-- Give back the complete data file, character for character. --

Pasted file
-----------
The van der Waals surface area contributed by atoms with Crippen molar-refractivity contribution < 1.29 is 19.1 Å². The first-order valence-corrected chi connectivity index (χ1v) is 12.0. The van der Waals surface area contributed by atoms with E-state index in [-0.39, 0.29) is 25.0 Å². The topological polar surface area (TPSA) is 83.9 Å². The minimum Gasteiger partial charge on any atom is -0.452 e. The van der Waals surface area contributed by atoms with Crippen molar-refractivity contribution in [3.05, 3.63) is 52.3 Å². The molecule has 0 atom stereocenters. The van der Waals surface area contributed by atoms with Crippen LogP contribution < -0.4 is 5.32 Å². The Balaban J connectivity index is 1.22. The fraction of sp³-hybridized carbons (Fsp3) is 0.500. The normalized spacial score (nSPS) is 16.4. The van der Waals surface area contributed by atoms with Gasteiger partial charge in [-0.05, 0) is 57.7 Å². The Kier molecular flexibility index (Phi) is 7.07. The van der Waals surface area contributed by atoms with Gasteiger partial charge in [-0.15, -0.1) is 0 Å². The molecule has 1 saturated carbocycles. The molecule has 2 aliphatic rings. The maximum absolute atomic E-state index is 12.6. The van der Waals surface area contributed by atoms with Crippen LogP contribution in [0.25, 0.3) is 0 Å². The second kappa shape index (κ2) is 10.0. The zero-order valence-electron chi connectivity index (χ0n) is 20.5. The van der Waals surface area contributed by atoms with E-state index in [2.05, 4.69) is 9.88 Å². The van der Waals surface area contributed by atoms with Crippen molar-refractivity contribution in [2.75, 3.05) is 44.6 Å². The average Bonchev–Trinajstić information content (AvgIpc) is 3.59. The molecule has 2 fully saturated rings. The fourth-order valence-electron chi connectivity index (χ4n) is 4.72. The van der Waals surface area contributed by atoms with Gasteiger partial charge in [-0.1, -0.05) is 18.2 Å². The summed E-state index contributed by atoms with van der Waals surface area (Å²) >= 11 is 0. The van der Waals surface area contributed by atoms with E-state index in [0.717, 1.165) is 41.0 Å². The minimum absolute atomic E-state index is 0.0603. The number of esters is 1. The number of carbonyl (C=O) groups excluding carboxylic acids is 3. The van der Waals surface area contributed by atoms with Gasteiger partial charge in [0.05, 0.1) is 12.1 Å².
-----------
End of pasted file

The van der Waals surface area contributed by atoms with Crippen molar-refractivity contribution < 1.29 is 19.1 Å². The first-order valence-corrected chi connectivity index (χ1v) is 12.0. The van der Waals surface area contributed by atoms with E-state index in [-0.39, 0.29) is 25.0 Å². The topological polar surface area (TPSA) is 83.9 Å². The minimum Gasteiger partial charge on any atom is -0.452 e. The van der Waals surface area contributed by atoms with Crippen molar-refractivity contribution in [3.05, 3.63) is 52.3 Å². The molecule has 0 atom stereocenters. The van der Waals surface area contributed by atoms with Crippen LogP contribution < -0.4 is 5.32 Å². The Balaban J connectivity index is 1.22. The fraction of sp³-hybridized carbons (Fsp3) is 0.500. The normalized spacial score (nSPS) is 16.4. The van der Waals surface area contributed by atoms with Gasteiger partial charge in [-0.05, 0) is 57.7 Å². The Kier molecular flexibility index (Phi) is 7.07. The van der Waals surface area contributed by atoms with Gasteiger partial charge in [-0.15, -0.1) is 0 Å². The molecule has 1 saturated carbocycles. The molecule has 2 aliphatic rings. The maximum absolute atomic E-state index is 12.6. The van der Waals surface area contributed by atoms with Crippen LogP contribution in [0.25, 0.3) is 0 Å². The second kappa shape index (κ2) is 10.0. The zero-order valence-electron chi connectivity index (χ0n) is 20.5. The van der Waals surface area contributed by atoms with E-state index in [2.05, 4.69) is 9.88 Å². The van der Waals surface area contributed by atoms with Crippen molar-refractivity contribution in [2.75, 3.05) is 44.6 Å². The average Bonchev–Trinajstić information content (AvgIpc) is 3.59. The molecule has 2 fully saturated rings. The fourth-order valence-electron chi connectivity index (χ4n) is 4.72. The van der Waals surface area contributed by atoms with Gasteiger partial charge in [-0.1, -0.05) is 18.2 Å². The summed E-state index contributed by atoms with van der Waals surface area (Å²) >= 11 is 0. The van der Waals surface area contributed by atoms with E-state index in [0.717, 1.165) is 41.0 Å². The minimum absolute atomic E-state index is 0.0603. The number of esters is 1. The number of carbonyl (C=O) groups excluding carboxylic acids is 3. The van der Waals surface area contributed by atoms with Gasteiger partial charge in [0.05, 0.1) is 12.1 Å².